Here’s a story about the president being truthful. And also, on maybe him missing the big picture.
President Donald Trump has on multiple occasions said, and tweeted, that billions would “pour into U.S. coffers” from the tariffs his administration has levied on steel and Chinese goods. In one tweet, Trump specifically called out The Wall Street Journal, a sister publication of MarketWatch.
Why is it that the Wall Street Journal, though well meaning, never mentions the unfairness of the Tariffs routinely charged against the U.S. by other countries, or the many Billions of Dollars that the Tariffs we are now charging are, and will be, pouring into U.S. coffers?
— Donald J. Trump (@realDonaldTrump) June 2, 2018
Perhaps taking that criticism to heart, the newspaper on Friday did in fact look at the “billions pouring into coffers.” Tariff collections topped $5 billion in October, the article points out.
So that’s the good news. The bad news is, to what end?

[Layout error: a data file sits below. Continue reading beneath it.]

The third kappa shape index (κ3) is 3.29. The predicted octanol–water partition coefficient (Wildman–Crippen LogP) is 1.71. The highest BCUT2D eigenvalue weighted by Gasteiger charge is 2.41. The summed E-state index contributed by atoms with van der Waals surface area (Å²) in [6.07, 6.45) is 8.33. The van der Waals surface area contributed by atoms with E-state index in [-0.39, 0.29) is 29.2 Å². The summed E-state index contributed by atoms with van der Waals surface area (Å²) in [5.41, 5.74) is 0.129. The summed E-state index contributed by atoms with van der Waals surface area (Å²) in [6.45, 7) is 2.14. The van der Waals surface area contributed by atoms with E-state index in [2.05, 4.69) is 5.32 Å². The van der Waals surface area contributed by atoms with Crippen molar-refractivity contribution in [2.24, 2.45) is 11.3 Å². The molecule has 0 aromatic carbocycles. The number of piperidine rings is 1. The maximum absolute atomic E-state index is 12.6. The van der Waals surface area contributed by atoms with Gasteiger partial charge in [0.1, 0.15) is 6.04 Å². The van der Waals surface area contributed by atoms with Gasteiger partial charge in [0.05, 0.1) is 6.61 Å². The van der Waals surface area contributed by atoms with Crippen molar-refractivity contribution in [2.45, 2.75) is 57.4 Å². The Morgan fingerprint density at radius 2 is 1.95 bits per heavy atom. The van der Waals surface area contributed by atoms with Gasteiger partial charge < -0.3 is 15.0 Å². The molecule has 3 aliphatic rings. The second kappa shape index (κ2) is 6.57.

The point, ostensibly, of tariffs is to reduce the trade deficit. The trade deficit has not, in fact, gone down, reaching a 10-year high in October, according to data released this week.
But it’s also fair to point out that the U.S.-China talks are ongoing. Those talks could in time lead to better terms for U.S. companies to operate in China. After dubbing himself this week as “Tariff Man,” by Friday Trump said talks were going well. Time will tell.
The other point about money going into the coffers is to reduce the budget deficit, which has exploded under Trump due to the tax cuts he embraced and the spending increases he signed into law.
The budget deficit was $100 billion in October, but the monthly number does jump around, so in fairness it’s better to look at the broader picture. Unfortunately, the bigger picture isn’t rosy either. In the 12 months ending October, the budget deficit widened to $68 billion from $64.9 billion. So while the tariffs did in fact surge, it wasn’t by enough to improve the nation’s fiscal situation.
In short, yes, tariff revenue is coming into the U.S. Treasury, and the president isn’t exaggerating when he says that’s by the “billions.” But it’s not enough to prevent either the trade or budget deficit from deteriorating.